The Divine as Being, and Union


Gustave Doré, "Paradiso Canto 31" 
 

In chapter 5 of St. Bonaventura’s “The Soul’s Journey into God”, the author presents the idea of Pure Being as the Absolute First, and as a necessity from the following reasoning:

“5. Behold, then, if you can, purest being itself and you will realize that it cannot be thought of as received from another. From this, it must necessarily be thought of as absolutely first since it cannot come from nothing or from something.”

This also makes the Divine as Pure Being into “the First and the Last”, the Alpha & Omega, and the Eternal, which is the nature of Dante’s Empyrean in the Highest Sphere of Paradiso. It also connects to Exodus and the story of Moses receiving the Tetragrammaton as the Name of the Divine in 3:14, in one aspect meaning Existence or Being in the fullest sense.

In Chapter 6, which is the 6th of 6 steps of Contemplation – Bonaventura describes how the next step is that:

the eye of our intelligence
should be raised to look upon
the most blessed Trinity

which is exactly what the Pilgrim in Paradiso is doing in Canto 33, as St. Bernard of Clairvaux gives the final prayer to Virgin Mary.

The idea from Bonaventure that

“the diffusion in time in creation
is no more than a center
or point”

Also reminds of Dante’s description of the source of the Divine Light as so small that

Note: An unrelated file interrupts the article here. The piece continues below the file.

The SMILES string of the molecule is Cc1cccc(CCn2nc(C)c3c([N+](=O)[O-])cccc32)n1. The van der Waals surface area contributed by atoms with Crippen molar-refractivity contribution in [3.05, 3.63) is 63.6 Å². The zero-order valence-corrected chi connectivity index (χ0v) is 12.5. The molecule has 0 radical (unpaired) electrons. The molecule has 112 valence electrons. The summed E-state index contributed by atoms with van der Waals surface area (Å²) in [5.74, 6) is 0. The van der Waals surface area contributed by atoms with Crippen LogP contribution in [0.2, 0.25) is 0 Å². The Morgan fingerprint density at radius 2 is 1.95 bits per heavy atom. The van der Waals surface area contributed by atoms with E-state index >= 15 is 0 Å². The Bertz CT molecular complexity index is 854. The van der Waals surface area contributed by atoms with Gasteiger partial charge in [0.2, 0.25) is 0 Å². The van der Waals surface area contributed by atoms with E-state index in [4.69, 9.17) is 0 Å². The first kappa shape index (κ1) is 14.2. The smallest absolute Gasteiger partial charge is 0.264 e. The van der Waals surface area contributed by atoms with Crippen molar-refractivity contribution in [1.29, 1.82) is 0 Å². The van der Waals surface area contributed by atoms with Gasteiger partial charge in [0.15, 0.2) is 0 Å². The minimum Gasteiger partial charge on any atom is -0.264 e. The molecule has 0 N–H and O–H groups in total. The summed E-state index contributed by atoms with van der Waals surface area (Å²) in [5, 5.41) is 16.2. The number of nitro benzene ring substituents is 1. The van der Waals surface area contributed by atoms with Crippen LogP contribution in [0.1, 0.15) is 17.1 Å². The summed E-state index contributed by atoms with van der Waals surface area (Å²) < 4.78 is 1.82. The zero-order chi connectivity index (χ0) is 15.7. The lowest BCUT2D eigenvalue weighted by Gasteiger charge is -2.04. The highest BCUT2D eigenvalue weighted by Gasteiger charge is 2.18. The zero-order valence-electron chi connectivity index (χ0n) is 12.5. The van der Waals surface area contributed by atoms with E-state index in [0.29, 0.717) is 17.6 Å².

“That star which seems the smallest seen from here
if set beside that point, like star by star
appearing in the heavens, would seem a moon.”

And finally – in Chapter 7 we are presented with the final mystical union which Bonaventura describes:

“all intellectual activities must be left behind
and the height of our affection
must be totally transferred and transformed
into God.
This, however, is mystical and most secret,
which no one knows
except him who receives it.”

Dante expresses something similar on last page in the Paradiso:

“but my own wings could not take me so high­
then a great flash of understanding struck
my mind, and suddenly its wish was granted.

At this point power failed high fantasy
but, like a wheel in perfect balance turning,
I felt my will and my desire impelled

by the Love that moves the sun and the other stars.”

Which is the final union with the Divine, for the Pilgrim.

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